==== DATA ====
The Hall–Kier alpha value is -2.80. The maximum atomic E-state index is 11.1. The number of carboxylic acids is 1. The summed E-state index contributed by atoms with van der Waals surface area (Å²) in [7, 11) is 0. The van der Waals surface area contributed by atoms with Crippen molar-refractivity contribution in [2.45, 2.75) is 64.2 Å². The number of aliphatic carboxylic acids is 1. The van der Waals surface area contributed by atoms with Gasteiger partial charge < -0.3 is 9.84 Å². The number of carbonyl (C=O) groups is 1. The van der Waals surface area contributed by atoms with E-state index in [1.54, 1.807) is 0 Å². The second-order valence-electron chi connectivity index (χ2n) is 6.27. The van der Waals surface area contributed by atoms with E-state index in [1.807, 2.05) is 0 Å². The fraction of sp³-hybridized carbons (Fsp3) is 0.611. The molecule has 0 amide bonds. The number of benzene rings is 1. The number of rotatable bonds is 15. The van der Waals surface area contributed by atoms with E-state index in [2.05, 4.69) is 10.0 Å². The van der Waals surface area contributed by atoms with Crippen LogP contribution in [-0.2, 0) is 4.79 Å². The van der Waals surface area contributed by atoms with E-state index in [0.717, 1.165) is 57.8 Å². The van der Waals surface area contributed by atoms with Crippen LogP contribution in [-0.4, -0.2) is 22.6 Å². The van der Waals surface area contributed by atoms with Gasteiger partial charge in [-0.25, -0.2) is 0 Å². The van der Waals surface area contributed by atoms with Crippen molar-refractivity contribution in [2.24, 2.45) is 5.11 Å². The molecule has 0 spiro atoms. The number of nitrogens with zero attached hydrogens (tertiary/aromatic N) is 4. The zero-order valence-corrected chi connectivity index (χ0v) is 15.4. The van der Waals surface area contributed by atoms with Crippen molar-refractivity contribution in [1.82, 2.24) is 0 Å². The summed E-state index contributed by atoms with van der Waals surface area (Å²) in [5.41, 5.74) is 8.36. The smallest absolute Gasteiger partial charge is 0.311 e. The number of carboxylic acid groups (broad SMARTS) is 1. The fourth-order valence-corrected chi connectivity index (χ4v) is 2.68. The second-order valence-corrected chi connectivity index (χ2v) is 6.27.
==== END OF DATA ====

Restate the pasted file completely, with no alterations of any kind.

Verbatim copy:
The Hall–Kier alpha value is -2.80. The maximum atomic E-state index is 11.1. The number of carboxylic acids is 1. The summed E-state index contributed by atoms with van der Waals surface area (Å²) in [7, 11) is 0. The van der Waals surface area contributed by atoms with Crippen molar-refractivity contribution in [2.45, 2.75) is 64.2 Å². The number of aliphatic carboxylic acids is 1. The van der Waals surface area contributed by atoms with Gasteiger partial charge < -0.3 is 9.84 Å². The number of carbonyl (C=O) groups is 1. The van der Waals surface area contributed by atoms with E-state index in [1.54, 1.807) is 0 Å². The second-order valence-electron chi connectivity index (χ2n) is 6.27. The van der Waals surface area contributed by atoms with E-state index in [1.807, 2.05) is 0 Å². The fraction of sp³-hybridized carbons (Fsp3) is 0.611. The molecule has 0 amide bonds. The number of benzene rings is 1. The number of rotatable bonds is 15. The van der Waals surface area contributed by atoms with E-state index in [2.05, 4.69) is 10.0 Å². The van der Waals surface area contributed by atoms with Crippen LogP contribution in [-0.2, 0) is 4.79 Å². The van der Waals surface area contributed by atoms with E-state index in [0.717, 1.165) is 57.8 Å². The van der Waals surface area contributed by atoms with Crippen LogP contribution in [-0.4, -0.2) is 22.6 Å². The van der Waals surface area contributed by atoms with Gasteiger partial charge in [-0.25, -0.2) is 0 Å². The van der Waals surface area contributed by atoms with Crippen molar-refractivity contribution in [2.24, 2.45) is 5.11 Å². The molecule has 0 spiro atoms. The number of nitrogens with zero attached hydrogens (tertiary/aromatic N) is 4. The zero-order valence-corrected chi connectivity index (χ0v) is 15.4. The van der Waals surface area contributed by atoms with Crippen molar-refractivity contribution in [1.82, 2.24) is 0 Å². The summed E-state index contributed by atoms with van der Waals surface area (Å²) in [5.41, 5.74) is 8.36. The smallest absolute Gasteiger partial charge is 0.311 e. The number of carboxylic acid groups (broad SMARTS) is 1. The fourth-order valence-corrected chi connectivity index (χ4v) is 2.68. The second-order valence-corrected chi connectivity index (χ2v) is 6.27.